The process of comparing Medicare Part D prescription drug plans can be stressful. Luckily, the U.S. Centers for Medicare & Medicaid Services has created a Medicare Plan Finder Tool that can help you find plans available in your service area and compare plan details, such as formularies and costs, side by side.
Each Medicare Part D plan has its own unique list of preferred drugs called a formulary. A Medicare Part D formulary can include both name brand and generic medications. Carriers have the ability to choose which specific drugs each of their plans will and will not cover.
Federal law requires every Medicare Part D plan to cover at least two drugs in each class of drug category on their formulary. Most plans will cover more than two drugs in each class. This means that even if your current medication isn’t on the formulary, it’s highly likely that a comparable medication is covered.
All Medicare Part D plans are also required to cover nearly all drugs within six drug classes on their formulary:
Additionally, between your Medicare Part B coverage and whichever Part D plan you choose, all commercially available vaccines will be covered, including flu, pneumonia, and shingles.
To keep your copays low, many plans organize the prescription drugs on their formulary into tiers. Tier 1 will usually include most generic medications at the lowest cost to you. Tiers 2-5, which may include a “specialty” tier, will include preferred and non-preferred brand name prescriptions at higher copays.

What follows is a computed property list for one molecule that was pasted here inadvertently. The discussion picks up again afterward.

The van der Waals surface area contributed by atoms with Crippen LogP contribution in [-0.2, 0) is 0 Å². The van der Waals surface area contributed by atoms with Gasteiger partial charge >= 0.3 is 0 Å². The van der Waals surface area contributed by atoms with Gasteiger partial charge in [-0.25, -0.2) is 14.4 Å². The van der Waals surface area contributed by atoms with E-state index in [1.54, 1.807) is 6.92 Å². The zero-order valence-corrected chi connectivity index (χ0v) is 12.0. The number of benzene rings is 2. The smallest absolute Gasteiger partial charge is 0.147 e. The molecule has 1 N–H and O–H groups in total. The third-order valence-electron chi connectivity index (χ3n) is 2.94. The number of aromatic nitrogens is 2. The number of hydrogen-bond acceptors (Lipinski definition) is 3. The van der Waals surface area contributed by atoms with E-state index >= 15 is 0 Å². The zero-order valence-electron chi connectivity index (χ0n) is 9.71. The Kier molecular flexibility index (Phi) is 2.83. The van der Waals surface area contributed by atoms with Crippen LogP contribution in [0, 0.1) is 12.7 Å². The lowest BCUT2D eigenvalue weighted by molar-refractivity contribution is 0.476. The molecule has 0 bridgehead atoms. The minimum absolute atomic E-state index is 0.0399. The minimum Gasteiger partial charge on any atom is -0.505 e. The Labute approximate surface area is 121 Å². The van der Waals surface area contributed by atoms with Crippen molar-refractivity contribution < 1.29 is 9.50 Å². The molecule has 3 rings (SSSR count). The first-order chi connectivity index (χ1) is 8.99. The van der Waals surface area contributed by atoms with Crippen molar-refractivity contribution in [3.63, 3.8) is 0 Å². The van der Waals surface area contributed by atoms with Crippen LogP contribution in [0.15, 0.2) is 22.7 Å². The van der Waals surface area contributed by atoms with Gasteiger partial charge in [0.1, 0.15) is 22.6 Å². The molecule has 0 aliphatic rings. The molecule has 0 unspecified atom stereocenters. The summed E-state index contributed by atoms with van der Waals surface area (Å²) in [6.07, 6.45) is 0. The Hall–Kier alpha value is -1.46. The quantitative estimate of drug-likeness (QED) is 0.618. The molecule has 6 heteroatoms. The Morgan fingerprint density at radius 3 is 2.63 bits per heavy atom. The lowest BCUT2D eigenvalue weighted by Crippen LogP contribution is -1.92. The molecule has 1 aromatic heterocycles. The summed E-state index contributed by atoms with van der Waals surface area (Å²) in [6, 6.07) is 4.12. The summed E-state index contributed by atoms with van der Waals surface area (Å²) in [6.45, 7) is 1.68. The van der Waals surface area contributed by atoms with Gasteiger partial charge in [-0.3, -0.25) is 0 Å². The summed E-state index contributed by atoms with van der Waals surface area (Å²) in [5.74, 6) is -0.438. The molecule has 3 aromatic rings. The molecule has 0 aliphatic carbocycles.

Medicare imposes various utilization management rules to ensure that medications are being used properly. These rules include:
Generally, all Medicare Part D plans have a list of medications that they are not allowed to cover or may offer as an additional premium benefit. These include medications for weight management, fertility, erectile dysfunction, and non-prescription drugs, vitamins, and minerals. If your plan does not cover the medication you’ll likely have to pay out-of-pocket.
If your doctor prescribes you a medication not covered by your plan, you still have options. If the utilization management rules aren’t effective for your treatment plan and your doctor feels that a drug not covered by your plan is medically necessary, they can file for an exception, sometimes referred to as a coverage determination. Your plan or pharmacy can assist you in obtaining the paperwork to file an exception.
You should also be aware that Medicare Part D plans have the ability to make changes to their formulary during the year as long as they follow certain guidelines.
Medications may be immediately removed from a plan’s formulary if it is recalled from the market by the Food and Drug Administration because it is deemed unsafe, or if a drug manufacturer discontinues production of the drug.
The introduction of a new generic medication can also impact your formulary throughout the year. New generics may replace existing brand name medications, or the brand name medications may be pushed up to a higher tier.
If your plan decides to make any other formulary changes throughout the year they are required to notify you at least 30 days before the change happens.
At the beginning of this article, we mentioned the Medicare Plan Finder Tool offered by the U.S. Centers for Medicare & Medicaid Services. Though this tool is designed to help consumers make educated decisions about their Medicare benefits, issues with the Plan Finder tool have been reported.
To make sure you have the most complete, up-to-date Medicare Part D formulary information, schedule a time to meet with a Plan Advisor team member. Our advisors can help ensure you make the best plan decision to fit your needs.